Coconut oil gets a bad and undeserved rap for its high saturated fat content, but it has a host of health benefits. You can take coconut oil supplements or use it in your cooking to give rice and other island-inspired dishes a delicate coconut flavor. Don’t be dismayed by its solid white form; coconut oil melts quickly into a clear, viscous liquid.

Lauric Acid

Coconut oil is almost 50 percent lauric acid, a medium-chain fatty acid with several health benefits. Breast milk is the only other significant source of lauric acid in nature.


Because of its high lauric acid content, coconut oil has antimicrobial, antifungal, and antiviral properties. The body forms lauric acid into monolaurin, which is responsible for destroying viruses. Coconut oil has been studied in HIV/AIDS patients, and according to Dr. Conrado S. Dayrit, it “can beneficially reduce the viral load of HIV patients.”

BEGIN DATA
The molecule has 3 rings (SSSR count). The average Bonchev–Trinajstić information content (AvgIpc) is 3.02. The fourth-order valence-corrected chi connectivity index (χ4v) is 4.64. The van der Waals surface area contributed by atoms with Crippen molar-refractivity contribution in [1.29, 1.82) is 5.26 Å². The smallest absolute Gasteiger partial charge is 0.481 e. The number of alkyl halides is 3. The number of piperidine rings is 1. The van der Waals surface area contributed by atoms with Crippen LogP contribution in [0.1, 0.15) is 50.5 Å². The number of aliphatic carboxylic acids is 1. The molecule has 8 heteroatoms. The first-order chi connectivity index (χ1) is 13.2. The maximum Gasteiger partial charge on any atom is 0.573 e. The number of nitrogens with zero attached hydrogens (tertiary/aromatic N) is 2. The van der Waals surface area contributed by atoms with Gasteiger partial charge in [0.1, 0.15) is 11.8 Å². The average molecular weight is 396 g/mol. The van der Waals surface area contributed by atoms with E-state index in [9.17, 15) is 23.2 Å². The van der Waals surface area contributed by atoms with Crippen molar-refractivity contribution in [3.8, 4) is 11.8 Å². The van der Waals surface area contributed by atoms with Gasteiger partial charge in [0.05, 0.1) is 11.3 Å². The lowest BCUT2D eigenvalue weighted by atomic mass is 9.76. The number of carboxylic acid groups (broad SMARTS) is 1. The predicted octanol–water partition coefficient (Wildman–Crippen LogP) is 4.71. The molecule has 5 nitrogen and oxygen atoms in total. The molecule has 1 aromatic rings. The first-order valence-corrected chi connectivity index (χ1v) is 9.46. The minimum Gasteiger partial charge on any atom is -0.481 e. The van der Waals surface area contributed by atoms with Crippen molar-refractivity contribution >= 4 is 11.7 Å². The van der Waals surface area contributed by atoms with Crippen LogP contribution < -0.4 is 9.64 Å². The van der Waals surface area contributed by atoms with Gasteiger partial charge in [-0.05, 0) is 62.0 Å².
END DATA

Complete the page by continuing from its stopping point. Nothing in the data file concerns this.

Immune System

Lauric acid is prevalent in mother’s milk, helping infants to fight infections. The lauric acid in coconut oil strengthens the immune system, which protects the body against sickness. Because the average American adult’s diet is generally low in lauric acid, coconut oil is an easy and potent source of the substance, and a healthy, natural way to improve the immune system.

Good Cholesterol

Natural virgin coconut oil can lower bad cholesterol levels while promoting HDL, or good cholesterol. A 1980 study by Dr. Hostmark showed that rats whose diet consisted of 10 percent coconut oil produced less bad cholesterol and more good cholesterol than rats whose diet was made up of 10 percent sunflower oil.


A side-effect of modern medicine is the development of microorganisms that resist the strongest man-made antibiotics. Staph infections are an example of this, as are penicillin-resistant strains of pneumonia and gonorrhea. A 2005 study from Georgetown University showed that the lauric acid in coconut oil was better than antibiotics at treating these infections in mice.